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Ringer Reviews - The Hobbit: An Unexpected Journey


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Ringer Review - NAME

HappyHobbitess


Date Posted: 2012-12-18
Tolkien Fan Level: 5
Film Format Seen? 3D 24 fps
Will view again in a different format? Yes
 Rings!

There was almost no chance I would dislike this movie. I drank the Kool Aid of Peter Jackson’s version of Middle Earth the first time I sat in the theater, watching *Fellowship of the Ring* with my mouth hanging open. And of that Kool Aid, I drank deeply. So the question was really one of degree.



My initial assessment of the movie: It’s very good, with some wonderful moments and performances. It’s got some flaws that I think will be increasingly distracting in multiple viewings. I doubt I will love it as much as *Lord of the Rings*, but I will love it for what it is. It lacks the intensity and emotional heft of LOTR, but it’s a different story, and since it’s not about the impending destruction of Middle Earth, it would be silly to expect the same tone. It’s more light-hearted and goofy, which I also enjoyed. I’d give it 4 stars out of 5 overall.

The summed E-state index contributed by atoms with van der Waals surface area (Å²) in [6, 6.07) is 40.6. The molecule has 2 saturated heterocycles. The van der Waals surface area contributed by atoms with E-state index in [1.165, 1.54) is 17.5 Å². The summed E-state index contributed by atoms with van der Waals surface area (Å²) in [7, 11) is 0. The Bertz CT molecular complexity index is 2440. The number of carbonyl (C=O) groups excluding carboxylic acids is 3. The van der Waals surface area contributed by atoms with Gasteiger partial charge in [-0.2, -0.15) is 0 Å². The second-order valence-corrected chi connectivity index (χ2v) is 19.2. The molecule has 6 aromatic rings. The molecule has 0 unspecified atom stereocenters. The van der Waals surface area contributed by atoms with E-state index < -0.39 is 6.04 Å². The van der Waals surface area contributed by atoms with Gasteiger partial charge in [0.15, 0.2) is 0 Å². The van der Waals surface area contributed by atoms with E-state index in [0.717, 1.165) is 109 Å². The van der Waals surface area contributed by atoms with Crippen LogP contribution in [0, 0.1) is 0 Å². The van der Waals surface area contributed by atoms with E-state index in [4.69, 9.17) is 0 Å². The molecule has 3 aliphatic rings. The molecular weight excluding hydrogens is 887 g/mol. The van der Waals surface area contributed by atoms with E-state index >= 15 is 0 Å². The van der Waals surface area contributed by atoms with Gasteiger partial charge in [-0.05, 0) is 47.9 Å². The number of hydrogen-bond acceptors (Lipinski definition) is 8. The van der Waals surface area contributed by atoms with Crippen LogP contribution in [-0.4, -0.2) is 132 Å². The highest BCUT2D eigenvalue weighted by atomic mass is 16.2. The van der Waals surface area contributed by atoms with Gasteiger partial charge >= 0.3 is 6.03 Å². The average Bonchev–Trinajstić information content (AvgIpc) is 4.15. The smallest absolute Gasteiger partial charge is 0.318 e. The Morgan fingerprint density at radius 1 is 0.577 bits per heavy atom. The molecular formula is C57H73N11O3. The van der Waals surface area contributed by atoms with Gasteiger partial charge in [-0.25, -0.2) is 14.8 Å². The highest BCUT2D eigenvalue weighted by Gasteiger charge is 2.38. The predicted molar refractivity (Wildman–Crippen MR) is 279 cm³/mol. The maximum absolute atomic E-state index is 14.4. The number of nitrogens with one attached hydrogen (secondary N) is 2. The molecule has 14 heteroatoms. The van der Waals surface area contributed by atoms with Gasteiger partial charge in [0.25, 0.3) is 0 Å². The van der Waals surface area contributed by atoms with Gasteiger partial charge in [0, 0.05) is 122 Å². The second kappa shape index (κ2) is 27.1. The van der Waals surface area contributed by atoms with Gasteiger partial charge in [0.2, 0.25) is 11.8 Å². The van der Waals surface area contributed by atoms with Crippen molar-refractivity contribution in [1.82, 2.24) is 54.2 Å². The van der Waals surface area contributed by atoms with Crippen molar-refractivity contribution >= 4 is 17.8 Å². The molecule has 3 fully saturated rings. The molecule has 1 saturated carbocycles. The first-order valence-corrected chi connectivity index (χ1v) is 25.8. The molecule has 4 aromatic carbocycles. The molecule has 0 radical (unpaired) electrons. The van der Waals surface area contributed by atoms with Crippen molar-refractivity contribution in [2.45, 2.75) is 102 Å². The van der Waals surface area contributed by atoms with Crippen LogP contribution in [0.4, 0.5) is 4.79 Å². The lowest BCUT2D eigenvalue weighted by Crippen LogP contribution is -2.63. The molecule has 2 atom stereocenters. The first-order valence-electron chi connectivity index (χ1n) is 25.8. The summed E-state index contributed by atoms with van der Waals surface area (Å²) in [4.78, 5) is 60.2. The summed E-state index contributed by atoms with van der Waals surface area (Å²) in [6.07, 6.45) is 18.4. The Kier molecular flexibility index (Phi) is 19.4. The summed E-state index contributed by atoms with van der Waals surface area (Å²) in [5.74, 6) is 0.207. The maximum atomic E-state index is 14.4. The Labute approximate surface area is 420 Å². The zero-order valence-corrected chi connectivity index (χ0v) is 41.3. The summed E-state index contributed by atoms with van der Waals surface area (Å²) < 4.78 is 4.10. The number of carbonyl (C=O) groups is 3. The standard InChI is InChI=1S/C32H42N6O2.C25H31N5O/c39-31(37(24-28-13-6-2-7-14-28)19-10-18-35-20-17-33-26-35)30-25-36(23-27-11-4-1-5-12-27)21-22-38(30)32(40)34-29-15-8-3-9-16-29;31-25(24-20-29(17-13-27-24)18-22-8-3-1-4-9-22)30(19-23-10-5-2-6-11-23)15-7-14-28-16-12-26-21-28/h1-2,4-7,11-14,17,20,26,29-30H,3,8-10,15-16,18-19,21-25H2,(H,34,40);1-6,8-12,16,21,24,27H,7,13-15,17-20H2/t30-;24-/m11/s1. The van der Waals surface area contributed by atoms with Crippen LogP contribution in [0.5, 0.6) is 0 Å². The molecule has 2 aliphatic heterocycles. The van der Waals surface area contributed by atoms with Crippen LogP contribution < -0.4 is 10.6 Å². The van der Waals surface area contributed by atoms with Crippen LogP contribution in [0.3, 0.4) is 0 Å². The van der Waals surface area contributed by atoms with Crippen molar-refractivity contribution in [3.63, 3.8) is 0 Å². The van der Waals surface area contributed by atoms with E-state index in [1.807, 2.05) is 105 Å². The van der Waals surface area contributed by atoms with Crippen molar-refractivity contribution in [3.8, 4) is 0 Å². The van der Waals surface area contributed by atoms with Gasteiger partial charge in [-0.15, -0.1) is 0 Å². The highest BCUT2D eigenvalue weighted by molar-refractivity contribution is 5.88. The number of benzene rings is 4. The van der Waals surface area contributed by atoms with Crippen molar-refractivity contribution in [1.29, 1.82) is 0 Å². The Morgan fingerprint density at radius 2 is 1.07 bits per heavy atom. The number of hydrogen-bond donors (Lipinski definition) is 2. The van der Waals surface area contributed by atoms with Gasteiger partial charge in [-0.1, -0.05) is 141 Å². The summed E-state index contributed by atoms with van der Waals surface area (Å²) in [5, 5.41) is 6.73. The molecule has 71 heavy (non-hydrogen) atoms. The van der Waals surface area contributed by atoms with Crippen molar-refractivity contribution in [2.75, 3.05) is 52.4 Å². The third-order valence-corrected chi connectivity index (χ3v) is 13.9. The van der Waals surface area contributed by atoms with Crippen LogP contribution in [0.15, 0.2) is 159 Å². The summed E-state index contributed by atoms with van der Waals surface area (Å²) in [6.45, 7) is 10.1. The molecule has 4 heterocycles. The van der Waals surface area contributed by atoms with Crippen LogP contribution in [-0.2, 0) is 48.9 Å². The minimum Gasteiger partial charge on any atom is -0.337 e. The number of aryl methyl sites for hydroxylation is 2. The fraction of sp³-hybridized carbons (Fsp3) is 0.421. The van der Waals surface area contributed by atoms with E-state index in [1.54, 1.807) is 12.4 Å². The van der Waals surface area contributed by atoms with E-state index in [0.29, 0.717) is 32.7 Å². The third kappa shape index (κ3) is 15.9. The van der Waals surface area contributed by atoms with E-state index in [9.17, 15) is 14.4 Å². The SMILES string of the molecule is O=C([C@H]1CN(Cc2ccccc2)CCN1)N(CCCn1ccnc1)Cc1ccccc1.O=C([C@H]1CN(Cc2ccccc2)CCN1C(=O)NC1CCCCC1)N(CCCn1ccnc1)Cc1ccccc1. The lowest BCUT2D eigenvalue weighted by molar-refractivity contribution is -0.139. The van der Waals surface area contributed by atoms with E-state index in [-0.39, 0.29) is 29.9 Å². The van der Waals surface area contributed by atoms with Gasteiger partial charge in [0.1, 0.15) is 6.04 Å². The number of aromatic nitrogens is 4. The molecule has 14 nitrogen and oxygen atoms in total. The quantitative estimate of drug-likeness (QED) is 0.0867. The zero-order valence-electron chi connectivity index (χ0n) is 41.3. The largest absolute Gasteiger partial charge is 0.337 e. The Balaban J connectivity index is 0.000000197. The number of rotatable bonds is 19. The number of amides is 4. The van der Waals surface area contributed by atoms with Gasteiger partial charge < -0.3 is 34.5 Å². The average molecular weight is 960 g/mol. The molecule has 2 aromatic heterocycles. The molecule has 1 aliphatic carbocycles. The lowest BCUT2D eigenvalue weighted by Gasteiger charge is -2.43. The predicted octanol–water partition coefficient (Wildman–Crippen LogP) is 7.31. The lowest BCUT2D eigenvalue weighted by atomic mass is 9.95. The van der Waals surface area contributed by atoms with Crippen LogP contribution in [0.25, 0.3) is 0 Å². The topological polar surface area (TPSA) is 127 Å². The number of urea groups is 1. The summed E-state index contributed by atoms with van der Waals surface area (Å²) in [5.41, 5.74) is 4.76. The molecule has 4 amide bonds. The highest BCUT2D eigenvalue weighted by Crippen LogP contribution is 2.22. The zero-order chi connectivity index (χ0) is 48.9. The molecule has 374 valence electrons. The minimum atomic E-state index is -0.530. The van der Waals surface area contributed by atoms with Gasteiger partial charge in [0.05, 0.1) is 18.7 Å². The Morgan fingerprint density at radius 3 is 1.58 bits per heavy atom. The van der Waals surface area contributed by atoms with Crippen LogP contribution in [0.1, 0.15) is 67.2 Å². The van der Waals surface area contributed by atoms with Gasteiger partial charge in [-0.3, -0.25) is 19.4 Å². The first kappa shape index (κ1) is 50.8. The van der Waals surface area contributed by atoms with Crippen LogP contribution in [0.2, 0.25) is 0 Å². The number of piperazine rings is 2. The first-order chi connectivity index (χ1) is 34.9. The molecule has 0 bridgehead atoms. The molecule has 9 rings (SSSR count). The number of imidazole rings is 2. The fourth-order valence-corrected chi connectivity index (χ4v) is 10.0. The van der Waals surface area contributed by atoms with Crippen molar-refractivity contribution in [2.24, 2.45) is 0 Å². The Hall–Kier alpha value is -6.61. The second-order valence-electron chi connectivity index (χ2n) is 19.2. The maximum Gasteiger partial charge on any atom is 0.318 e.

What’s excellent:

--Acting performances. Some of the acting is magnificent. Richard Armitage’s Thorin has depth and resonance. I think he did a wonderful job making Thorin more than just a “cantankerous old git,” as Armitage put it in one interview. They could not have done better in casting Bilbo. Martin Freeman is everything you could want in your reluctant Hobbit, seemingly so far out of his league (and yet)! Andy Serkis’ performance as Gollum may be even better than in the LOTR films, if that’s possible. And it’s wonderful to see Gandalf the Gray again.

--Certain moments and scenes: If you are any sort of a fan of the book, you will love Riddles in the Dark, and the moment when Bilbo spares Gollum. There are also great unexpected scenes and moments, such as the scene between Balin and Thorin at Bag End.